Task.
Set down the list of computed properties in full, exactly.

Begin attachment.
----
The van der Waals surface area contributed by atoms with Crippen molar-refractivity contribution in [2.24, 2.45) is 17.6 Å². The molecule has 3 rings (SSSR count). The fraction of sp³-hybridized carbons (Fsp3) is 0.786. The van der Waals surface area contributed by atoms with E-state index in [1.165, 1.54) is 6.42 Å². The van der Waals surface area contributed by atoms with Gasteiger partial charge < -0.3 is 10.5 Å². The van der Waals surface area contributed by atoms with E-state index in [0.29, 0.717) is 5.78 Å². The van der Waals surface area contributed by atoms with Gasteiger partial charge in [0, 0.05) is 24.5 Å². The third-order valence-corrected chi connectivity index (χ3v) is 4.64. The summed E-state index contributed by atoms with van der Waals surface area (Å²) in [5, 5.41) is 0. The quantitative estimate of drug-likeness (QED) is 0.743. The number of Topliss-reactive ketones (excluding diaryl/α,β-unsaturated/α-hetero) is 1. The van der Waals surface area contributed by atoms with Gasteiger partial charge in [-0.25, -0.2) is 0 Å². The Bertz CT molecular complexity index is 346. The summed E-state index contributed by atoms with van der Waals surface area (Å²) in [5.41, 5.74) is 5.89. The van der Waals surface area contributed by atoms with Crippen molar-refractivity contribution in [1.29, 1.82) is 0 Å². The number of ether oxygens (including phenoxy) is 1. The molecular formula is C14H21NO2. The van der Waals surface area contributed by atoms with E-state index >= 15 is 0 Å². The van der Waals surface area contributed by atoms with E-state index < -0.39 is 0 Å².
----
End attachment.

The van der Waals surface area contributed by atoms with Crippen molar-refractivity contribution in [2.24, 2.45) is 17.6 Å². The molecule has 3 rings (SSSR count). The fraction of sp³-hybridized carbons (Fsp3) is 0.786. The van der Waals surface area contributed by atoms with E-state index in [1.165, 1.54) is 6.42 Å². The van der Waals surface area contributed by atoms with Gasteiger partial charge < -0.3 is 10.5 Å². The van der Waals surface area contributed by atoms with E-state index in [0.29, 0.717) is 5.78 Å². The van der Waals surface area contributed by atoms with Gasteiger partial charge in [0, 0.05) is 24.5 Å². The third-order valence-corrected chi connectivity index (χ3v) is 4.64. The summed E-state index contributed by atoms with van der Waals surface area (Å²) in [5, 5.41) is 0. The quantitative estimate of drug-likeness (QED) is 0.743. The number of Topliss-reactive ketones (excluding diaryl/α,β-unsaturated/α-hetero) is 1. The van der Waals surface area contributed by atoms with Gasteiger partial charge in [-0.25, -0.2) is 0 Å². The Bertz CT molecular complexity index is 346. The summed E-state index contributed by atoms with van der Waals surface area (Å²) in [5.41, 5.74) is 5.89. The van der Waals surface area contributed by atoms with Crippen molar-refractivity contribution in [1.29, 1.82) is 0 Å². The number of ether oxygens (including phenoxy) is 1. The molecular formula is C14H21NO2. The van der Waals surface area contributed by atoms with E-state index >= 15 is 0 Å². The van der Waals surface area contributed by atoms with E-state index < -0.39 is 0 Å².